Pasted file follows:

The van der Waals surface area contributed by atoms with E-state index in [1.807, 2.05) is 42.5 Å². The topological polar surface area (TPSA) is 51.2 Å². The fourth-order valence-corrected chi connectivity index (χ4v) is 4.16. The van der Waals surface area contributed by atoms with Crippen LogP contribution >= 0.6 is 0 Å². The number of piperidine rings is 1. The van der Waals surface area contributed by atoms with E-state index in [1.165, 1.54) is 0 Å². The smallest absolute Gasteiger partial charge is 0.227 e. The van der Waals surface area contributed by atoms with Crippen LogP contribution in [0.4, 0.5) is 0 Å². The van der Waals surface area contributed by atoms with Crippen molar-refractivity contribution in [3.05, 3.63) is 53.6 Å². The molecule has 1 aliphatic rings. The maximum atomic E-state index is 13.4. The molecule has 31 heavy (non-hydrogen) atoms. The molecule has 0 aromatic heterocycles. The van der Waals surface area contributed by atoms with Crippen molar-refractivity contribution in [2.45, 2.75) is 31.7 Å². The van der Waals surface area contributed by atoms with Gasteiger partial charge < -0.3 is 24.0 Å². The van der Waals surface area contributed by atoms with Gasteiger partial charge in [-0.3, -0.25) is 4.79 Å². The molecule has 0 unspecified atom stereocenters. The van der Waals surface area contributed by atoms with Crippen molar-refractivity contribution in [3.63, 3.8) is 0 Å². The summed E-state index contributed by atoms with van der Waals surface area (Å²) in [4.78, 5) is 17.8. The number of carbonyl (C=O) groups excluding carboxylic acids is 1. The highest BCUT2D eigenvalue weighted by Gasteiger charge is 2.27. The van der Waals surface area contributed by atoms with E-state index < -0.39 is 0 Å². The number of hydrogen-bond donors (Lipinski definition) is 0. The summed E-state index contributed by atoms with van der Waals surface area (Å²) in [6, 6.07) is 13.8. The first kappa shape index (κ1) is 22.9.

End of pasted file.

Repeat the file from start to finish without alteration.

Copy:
The van der Waals surface area contributed by atoms with E-state index in [1.807, 2.05) is 42.5 Å². The topological polar surface area (TPSA) is 51.2 Å². The fourth-order valence-corrected chi connectivity index (χ4v) is 4.16. The van der Waals surface area contributed by atoms with Crippen LogP contribution >= 0.6 is 0 Å². The number of piperidine rings is 1. The van der Waals surface area contributed by atoms with E-state index in [1.165, 1.54) is 0 Å². The smallest absolute Gasteiger partial charge is 0.227 e. The van der Waals surface area contributed by atoms with Crippen LogP contribution in [0.4, 0.5) is 0 Å². The van der Waals surface area contributed by atoms with Crippen molar-refractivity contribution in [3.05, 3.63) is 53.6 Å². The molecule has 1 aliphatic rings. The maximum atomic E-state index is 13.4. The molecule has 31 heavy (non-hydrogen) atoms. The molecule has 0 aromatic heterocycles. The van der Waals surface area contributed by atoms with Crippen molar-refractivity contribution in [2.45, 2.75) is 31.7 Å². The van der Waals surface area contributed by atoms with Gasteiger partial charge < -0.3 is 24.0 Å². The van der Waals surface area contributed by atoms with Gasteiger partial charge in [-0.3, -0.25) is 4.79 Å². The molecule has 0 unspecified atom stereocenters. The van der Waals surface area contributed by atoms with Crippen molar-refractivity contribution in [3.63, 3.8) is 0 Å². The summed E-state index contributed by atoms with van der Waals surface area (Å²) in [4.78, 5) is 17.8. The number of carbonyl (C=O) groups excluding carboxylic acids is 1. The highest BCUT2D eigenvalue weighted by Gasteiger charge is 2.27. The van der Waals surface area contributed by atoms with E-state index < -0.39 is 0 Å². The number of hydrogen-bond donors (Lipinski definition) is 0. The summed E-state index contributed by atoms with van der Waals surface area (Å²) in [6, 6.07) is 13.8. The first kappa shape index (κ1) is 22.9.